The Federal Emergency Management Agency was ordered to once again extend a housing program for survivors of Hurricanes Maria and Irma, whose homes in Puerto Rico were destroyed and are now living in U.S. and Puerto Rico hotels.
Federal Judge Timothy Hillman in Massachusetts issued a ruling on Wednesday adding several weeks to the Transitional Sheltering Assistance program now set to expire on Aug. 31. The agency had planned to end it on June 30.
Through TSA, FEMA provides direct payments to hotels and motels that house hundreds of individuals and families who were forced to evacuate after the back-to-back hurricanes caused severe damage to homes across the island last year.
The Rev. Jose Rodriguez, an Episcopal priest in Orlando, Fla., and a member of the steering committee for Vamos 4 PR, an organization that works with hundreds of families enrolled in the temporary housing program, said people are desperate to find stable housing.
"The people who remain in hotels are the people with the fewest options," he told NPR. "They are the sickest, the disabled, the elderly and the single mothers, who really need the help of the government." He said he is in contact with hundred families.
Rodriguez noted FEMA is offering those who opt out of the program a one-way return ticket to Puerto Rico, "which basically is sending them off to be homeless because, by definition of being in the program, they have no homes to go home to."
A FEMA spokesman told NPR the agency "is working to comply with the order. Beyond that FEMA will not comment on pending litigation."
In addition to the temporary restraining order that bans FEMA from shuttering the program, the civil rights advocacy group behind the lawsuit, Latino Justice, contends the federal agency has "unreasonably delayed or unlawfully withheld" aid from Puerto Rican evacuees "placing them at risk of significant, irreparable injury." The suit seeks to compel the agency to provide direct financial assistance for Puerto Rican hurricane victims utilizing the programs it makes available to survivors of natural disasters on the mainland.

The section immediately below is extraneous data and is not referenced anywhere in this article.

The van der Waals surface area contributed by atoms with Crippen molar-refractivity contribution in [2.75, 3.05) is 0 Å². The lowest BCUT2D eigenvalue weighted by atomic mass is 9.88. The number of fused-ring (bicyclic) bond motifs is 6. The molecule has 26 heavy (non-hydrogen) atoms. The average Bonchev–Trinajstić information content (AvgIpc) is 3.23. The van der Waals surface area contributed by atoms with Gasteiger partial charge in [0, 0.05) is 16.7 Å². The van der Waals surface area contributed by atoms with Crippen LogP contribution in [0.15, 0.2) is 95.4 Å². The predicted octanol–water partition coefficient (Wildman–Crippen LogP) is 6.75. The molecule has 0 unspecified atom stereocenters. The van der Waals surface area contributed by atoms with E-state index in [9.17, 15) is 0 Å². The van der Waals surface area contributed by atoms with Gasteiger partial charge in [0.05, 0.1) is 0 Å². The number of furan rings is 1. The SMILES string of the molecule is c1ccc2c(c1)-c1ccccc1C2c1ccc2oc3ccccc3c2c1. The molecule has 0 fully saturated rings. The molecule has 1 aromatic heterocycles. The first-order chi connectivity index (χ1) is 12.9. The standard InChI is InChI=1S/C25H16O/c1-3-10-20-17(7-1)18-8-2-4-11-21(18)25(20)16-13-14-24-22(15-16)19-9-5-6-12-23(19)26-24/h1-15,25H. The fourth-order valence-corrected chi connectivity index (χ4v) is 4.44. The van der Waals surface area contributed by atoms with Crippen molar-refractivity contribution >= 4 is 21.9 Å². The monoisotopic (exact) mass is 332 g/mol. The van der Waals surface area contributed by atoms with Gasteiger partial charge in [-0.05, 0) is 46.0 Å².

The complaint cites continued aid given to victims of Hurricane Harvey, which struck Texas in August 2017 — a month before Maria hit the Puerto Rico, a U.S. territory.
"While hundreds of Hurricane Harvey victims remain sheltered in hotels and motels and thousands more are safe in alternate housing arrangements made by or through FEMA, the agency seeks to evict" Hurricane Maria survivors from the current homes, it reads.
Lawyers for displaced families argue the federal agency's conduct violates Section 308 of the Stafford Act, "which requires nondiscrimination in disaster assistance," according to court documents.
Natasha Bannan, an associate counsel with Latino Justice, told NPR that FEMA has numerous programs in place to help displaced families living on the mainland and on Puerto Rico. "They could offer long-term rental assistance, they could underwrite the costs of leases, they could provide direct financial assistance," she suggested.
Additionally, she added, homeless Maria and Irma survivors should be eligible for interagency programs administered by the U.S. Department of Housing and Urban Development.
The Disaster Housing Assistance Program covers the security deposit, rent and utilities for displaced disaster evacuees. It was created under the George W. Bush administration following Hurricane Katrina, and has been made available to those displaced by Hurricanes Katrina, Ike and Sandy, among others.
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